For my fellow straight adult males, including @smac97:  Among us there is a spectrum we have all encountered:  The macho spectrum.  While it is easier to express as more macho if you are physically powerful, it's certainly not a requirement.  And we all know many boys and men who are physically powerful yet not inclined to express as particularly macho.  So it's a spectrum that is not dictated by the physical; it's not binary; it's not just "macho dudes" and "wimps".   I would guess that most of us are probably somewhere towards the middle of the macho spectrum, sort of like a bell curve, and most of us have a circle of inclusion that extends to either side of where we are on this spectrum.  I'm not saying the parallels line up exactly.  But our lived experience having been that innate machismo is non-binary, and our lived experience on the macho spectrum being at least somewhat inclusive, maybe this precedent can make it easier for us to expand our circle of inclusion to those whose gender identity falls in a different place on the spectrum than our own.

Edited by manol
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1 minute ago, manol said:

I seldom comment on topics like this because so many others are so much more articulate than I, and can speak from first-hand lived experience.  I think the "spectrum" paradigm is correct. 

So do I, relative to sexual attraction.  

1 minute ago, manol said:

I recall from biology class that there are SIX biological genders.  Two of them everyone here is familiar with.  Here are the other four:  Physiology male, endocrine system female; Physiology female, endocrine system male; Both; and Neither. 

Could you provide a citation for this?

Also, is "gender" synonymous with "sex" in your view?

1 minute ago, manol said:

My understanding is that something in the range of one in ten or twenty thousand live births is one of these other four genders.  While these six biological genders are not quite what the word "spectrum" implies, they do refute the "biological gender is binary" argument. 

I respectfully disagree.

The use of "gender" in this context can sometimes create some equivocation and ambiguity.  I think it is more accurate to state that biological sex is binary.

I previously linked to an article by Andrè Van Mol, MD which addresses people with DSD ("intersex") conditions, and I do so again here: Intersex: What It Is And Is Not

The article includes disorders of sexual development (DSD), sometimes also referred to as "intersex," and which some use to attempt to argue against the sexual binary.  An excerpt:

Quote

The nomenclature “intersex” acknowledges something between two sexes and not a third sex. The term is intersex and not “extrasex,” therefore acknowledging the binary nature of human sex. Biological sex rarely may be phenotypically unclear in a given individual, but this does not represent a third one.

Evolutionary biologist Colin Wright rejects the “sex is a spectrum” mantra with clear reasoning: “a spectrum implies a continuous distribution, and maybe even an amodal one (one in which no specific outcome is more likely than others). Biological sex in humans, however, is clear-cut over 99.98 percent of the time.” Dr. Wright continues, “any method exhibiting a predictive accuracy of over 99.98 percent would place it among the most precise methods in all the life sciences. We revise medical care practices and change world economic plans on far lower confidence than that.”

"Intersex" is not a sex.  Nor is it synonymous with "Gender Dysphoria."  There is a substantial difference between these two conditions.

Quote

Intersex/DSD is Not Gender Dysphoria or Trans-identification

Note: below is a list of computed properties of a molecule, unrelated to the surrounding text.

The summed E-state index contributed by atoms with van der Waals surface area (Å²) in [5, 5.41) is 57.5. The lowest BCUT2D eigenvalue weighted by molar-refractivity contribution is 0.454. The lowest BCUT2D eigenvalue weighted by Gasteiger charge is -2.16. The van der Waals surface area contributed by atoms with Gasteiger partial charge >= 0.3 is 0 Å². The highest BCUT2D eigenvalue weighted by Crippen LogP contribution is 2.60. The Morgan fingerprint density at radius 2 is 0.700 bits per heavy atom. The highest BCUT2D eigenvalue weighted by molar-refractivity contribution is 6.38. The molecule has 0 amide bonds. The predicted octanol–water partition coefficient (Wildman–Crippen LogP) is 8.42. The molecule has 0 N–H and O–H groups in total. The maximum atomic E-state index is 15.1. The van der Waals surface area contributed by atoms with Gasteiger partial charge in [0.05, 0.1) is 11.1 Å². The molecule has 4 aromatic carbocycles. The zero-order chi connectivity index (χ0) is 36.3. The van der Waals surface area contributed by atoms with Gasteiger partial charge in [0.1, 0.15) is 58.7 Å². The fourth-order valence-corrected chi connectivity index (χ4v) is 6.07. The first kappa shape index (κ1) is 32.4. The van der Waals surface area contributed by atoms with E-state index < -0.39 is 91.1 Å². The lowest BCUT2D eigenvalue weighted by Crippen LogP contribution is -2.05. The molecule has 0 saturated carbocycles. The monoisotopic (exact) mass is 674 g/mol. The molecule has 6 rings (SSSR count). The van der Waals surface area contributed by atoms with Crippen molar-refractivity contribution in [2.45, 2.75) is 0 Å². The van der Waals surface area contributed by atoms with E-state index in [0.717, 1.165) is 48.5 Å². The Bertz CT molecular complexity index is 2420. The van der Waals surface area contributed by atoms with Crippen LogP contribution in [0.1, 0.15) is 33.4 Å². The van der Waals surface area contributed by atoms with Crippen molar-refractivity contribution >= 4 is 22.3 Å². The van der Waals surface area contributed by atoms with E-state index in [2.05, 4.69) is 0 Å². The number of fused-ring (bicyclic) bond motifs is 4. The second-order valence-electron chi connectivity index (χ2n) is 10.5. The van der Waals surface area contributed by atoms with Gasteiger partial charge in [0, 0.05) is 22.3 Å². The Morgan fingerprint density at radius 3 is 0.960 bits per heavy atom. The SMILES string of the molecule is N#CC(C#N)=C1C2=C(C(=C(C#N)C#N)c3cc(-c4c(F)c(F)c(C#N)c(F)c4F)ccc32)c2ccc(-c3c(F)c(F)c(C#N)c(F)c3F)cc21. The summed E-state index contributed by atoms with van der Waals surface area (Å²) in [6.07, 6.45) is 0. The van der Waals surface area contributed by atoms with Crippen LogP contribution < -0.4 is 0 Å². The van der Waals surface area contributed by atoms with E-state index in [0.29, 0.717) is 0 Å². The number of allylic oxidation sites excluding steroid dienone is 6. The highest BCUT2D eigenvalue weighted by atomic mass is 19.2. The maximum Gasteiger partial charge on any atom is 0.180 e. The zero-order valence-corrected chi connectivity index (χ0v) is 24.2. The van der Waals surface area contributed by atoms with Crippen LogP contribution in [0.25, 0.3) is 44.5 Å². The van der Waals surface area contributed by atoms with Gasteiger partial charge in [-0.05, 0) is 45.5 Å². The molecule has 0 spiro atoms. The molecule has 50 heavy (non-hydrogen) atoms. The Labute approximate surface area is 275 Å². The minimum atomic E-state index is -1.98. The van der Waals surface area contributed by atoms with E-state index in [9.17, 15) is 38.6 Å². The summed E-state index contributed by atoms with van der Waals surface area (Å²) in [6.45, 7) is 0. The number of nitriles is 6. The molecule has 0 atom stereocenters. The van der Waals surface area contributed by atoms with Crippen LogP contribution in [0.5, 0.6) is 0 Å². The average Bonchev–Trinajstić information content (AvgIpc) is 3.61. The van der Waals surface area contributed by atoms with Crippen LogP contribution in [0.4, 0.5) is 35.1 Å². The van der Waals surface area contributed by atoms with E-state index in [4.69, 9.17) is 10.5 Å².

Intersex is not a subjective ideation. There is always an objective underlying medical origin. The DSM-5 Gender Dysphoria criteria states: “Specify if: With a disorder of sex development (e.g., a congenital adrenogenital disorder such as 255.2 [E25.0] congenital adrenal hyperplasia or 259.50 [E34.50] androgen insensitivity syndrome).” Intersex is what they mean, and it is different than gender dysphoria.
...

Intersex/DSD is Rare
Wildly inflated claims of the prevalence of DSD are common, but untrue. Dr. Leonard Sax exposed the source of some of this in his article, “How common is intersex.” Dr. Sax writes that Anne Fausto-Sterling asserted in her 2000 book Sexing the Body: Gender Politics and the Construction of Sexuality that intersex totaled 1.7 percent of human births. However, Sax shows that she included in her calculations common conditions having nothing to do with DSD. Dr. Sax notes that congenital adrenal hyperplasia and complete androgen insensitivity syndrome are the most common DSDs, which is in keeping with the previously stated DSM-5 Gender Dysphoria specification. Dr. Sax concludes that DSD/Intersex, “far from being ‘a fairly common phenomenon,’ is actually a rare event, occurring in fewer than two out of every 10,000 births.”

Similarly, a 1992 Danish study found their rate of “testicular feminization syndrome” to be 1:20,400. A 2001 Dutch study stated their rate of androgen insensitivity syndrome “with molecular proof of the diagnosis is 1:99,000.”

And a 2016 Danish study examining all their known 46XY karyotype females (androgen insensitivity syndrome) born since 1960 found the prevalence at 6.4 per 100,000 live born females. Intersex/DSD is rare.

Thoughts?

1 minute ago, manol said:

Four out of the six biological genders are arguably non-binary, so it is not hard to imagine there being perfectly valid gender identities that do not fit the traditional binary construct. 

I agree.  "Gender identity" is an endlessly malleable social construct, not science/biology (such as is the case with the sexual binary).

1 minute ago, manol said:

My lived experience is more that of an observer than a participant.  Two of my three children are transgender, and in retrospect it was obvious all along with my son, though I didn't recognize it at the time.  With my daughter I totally did not see it coming, though my wife (her step-mother) perceived "female energy" in her from the first time they met, nearly two decades before my daughter began to express a female gender identity.  So with both of my trans gender children, their innate gender identity it was probably there all along.